SM: I always suggest that people start paranormal series at the beginnings. Usually I suggest JR Ward’s Dark Lover (the first in her Black Dagger Brotherhood series about vampires in upstate New York who are working to save the world), but I’m currently hooked on Nalini Singh’s Psy-Changeling series. Singh’s books are set in a world where emotion is outlawed — which makes love particularly challenging. In the first book, Slave to Sensation, the heroine has spent most of her life hiding the fact that she can still feel, and the hero is a Changeling, who needs to feed on emotion to live. It’s pretty darn sexy.
JN: And one last question on behalf of your fans: what comes after Rule of Scoundrels? (Even though it’s not actually over yet, I just can see the end in sight and that makes me nervous!)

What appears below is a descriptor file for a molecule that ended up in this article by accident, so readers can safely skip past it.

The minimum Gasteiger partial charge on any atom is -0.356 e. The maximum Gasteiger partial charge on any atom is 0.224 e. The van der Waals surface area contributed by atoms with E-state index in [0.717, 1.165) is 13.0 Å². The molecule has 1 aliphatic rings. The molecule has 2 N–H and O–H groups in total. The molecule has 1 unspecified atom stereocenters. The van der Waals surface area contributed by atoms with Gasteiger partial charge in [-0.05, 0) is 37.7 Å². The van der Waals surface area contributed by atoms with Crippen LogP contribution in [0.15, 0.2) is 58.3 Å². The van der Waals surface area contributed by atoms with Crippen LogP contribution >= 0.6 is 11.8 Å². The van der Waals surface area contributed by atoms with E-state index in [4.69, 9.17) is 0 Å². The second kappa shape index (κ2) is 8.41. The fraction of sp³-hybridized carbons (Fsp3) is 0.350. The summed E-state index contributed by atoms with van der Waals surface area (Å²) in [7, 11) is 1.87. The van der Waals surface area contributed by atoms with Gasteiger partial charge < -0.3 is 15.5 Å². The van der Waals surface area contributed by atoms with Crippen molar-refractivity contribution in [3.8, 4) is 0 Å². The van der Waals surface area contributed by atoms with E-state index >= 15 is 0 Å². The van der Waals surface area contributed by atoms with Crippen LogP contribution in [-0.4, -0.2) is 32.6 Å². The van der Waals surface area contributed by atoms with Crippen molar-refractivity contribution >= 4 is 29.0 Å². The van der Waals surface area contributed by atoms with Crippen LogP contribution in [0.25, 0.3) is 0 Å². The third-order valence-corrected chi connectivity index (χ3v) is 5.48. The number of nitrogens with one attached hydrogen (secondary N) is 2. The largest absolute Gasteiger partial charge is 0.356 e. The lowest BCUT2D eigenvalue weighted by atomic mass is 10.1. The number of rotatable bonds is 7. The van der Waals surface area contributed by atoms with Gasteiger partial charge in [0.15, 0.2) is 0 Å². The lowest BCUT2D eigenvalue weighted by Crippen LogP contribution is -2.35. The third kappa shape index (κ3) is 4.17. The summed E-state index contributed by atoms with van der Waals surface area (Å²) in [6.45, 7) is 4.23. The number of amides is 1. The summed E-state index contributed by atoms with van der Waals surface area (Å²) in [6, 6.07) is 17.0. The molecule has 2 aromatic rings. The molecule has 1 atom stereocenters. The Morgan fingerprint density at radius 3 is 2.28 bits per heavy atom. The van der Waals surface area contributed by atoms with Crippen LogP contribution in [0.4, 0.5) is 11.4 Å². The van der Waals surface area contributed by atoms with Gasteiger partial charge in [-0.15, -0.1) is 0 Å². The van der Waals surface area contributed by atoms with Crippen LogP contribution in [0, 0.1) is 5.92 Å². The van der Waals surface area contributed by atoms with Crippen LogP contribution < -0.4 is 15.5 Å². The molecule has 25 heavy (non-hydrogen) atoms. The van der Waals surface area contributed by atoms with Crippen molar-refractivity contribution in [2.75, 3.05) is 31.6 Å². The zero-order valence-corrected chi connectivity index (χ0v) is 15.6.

SM: Well, I’ve still got one more Scoundrels book left — Chase’s story — which (assuming I figure out the whole motherhood/writing balance) will be out in late 2014. After that, I’ve got a new idea cooking — something that’s linked by female friends in the early 1800s in London. I’ve had so much fun writing the Scoundrels (four men connected by the casino they all own) but I’d like to write some girly scenes every now and then, too!
Signed copies of her newest book, No Good Duke Goes Unpunished, are available for preorder, with a special gift for the first 500 orders. You can get monthly romance recommendations from Sarah by signing up for the WORDs of Love Romance of the Month club. She’ll also be interviewed on BookTalk Nation on November 14 at 7 p.m.
Still curious? Get Sarah’s take on the 50 Shades of Grey phenomenon and book-shaming here.